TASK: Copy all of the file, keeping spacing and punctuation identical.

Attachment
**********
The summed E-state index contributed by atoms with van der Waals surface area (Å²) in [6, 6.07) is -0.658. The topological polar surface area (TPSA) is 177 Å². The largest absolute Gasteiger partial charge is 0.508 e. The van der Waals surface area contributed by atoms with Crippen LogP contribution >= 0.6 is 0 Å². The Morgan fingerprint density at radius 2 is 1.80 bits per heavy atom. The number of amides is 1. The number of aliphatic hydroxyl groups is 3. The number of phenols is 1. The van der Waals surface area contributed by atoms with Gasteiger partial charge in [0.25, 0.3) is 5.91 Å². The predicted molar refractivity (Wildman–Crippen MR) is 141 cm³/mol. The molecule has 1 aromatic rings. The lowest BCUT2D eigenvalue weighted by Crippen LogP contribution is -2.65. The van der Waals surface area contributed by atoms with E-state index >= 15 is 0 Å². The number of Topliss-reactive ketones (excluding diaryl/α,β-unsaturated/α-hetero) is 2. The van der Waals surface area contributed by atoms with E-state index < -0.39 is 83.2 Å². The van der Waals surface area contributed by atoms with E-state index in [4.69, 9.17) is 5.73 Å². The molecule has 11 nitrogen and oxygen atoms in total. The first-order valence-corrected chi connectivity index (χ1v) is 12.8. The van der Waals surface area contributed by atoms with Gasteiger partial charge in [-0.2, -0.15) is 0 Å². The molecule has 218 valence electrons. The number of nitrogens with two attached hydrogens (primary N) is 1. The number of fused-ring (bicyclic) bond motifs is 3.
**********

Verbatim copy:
The summed E-state index contributed by atoms with van der Waals surface area (Å²) in [6, 6.07) is -0.658. The topological polar surface area (TPSA) is 177 Å². The largest absolute Gasteiger partial charge is 0.508 e. The van der Waals surface area contributed by atoms with Crippen LogP contribution >= 0.6 is 0 Å². The Morgan fingerprint density at radius 2 is 1.80 bits per heavy atom. The number of amides is 1. The number of aliphatic hydroxyl groups is 3. The number of phenols is 1. The van der Waals surface area contributed by atoms with Gasteiger partial charge in [0.25, 0.3) is 5.91 Å². The predicted molar refractivity (Wildman–Crippen MR) is 141 cm³/mol. The molecule has 1 aromatic rings. The lowest BCUT2D eigenvalue weighted by Crippen LogP contribution is -2.65. The van der Waals surface area contributed by atoms with E-state index >= 15 is 0 Å². The number of Topliss-reactive ketones (excluding diaryl/α,β-unsaturated/α-hetero) is 2. The van der Waals surface area contributed by atoms with E-state index < -0.39 is 83.2 Å². The van der Waals surface area contributed by atoms with E-state index in [4.69, 9.17) is 5.73 Å². The molecule has 11 nitrogen and oxygen atoms in total. The first-order valence-corrected chi connectivity index (χ1v) is 12.8. The van der Waals surface area contributed by atoms with Gasteiger partial charge in [-0.2, -0.15) is 0 Å². The molecule has 218 valence electrons. The number of nitrogens with two attached hydrogens (primary N) is 1. The number of fused-ring (bicyclic) bond motifs is 3.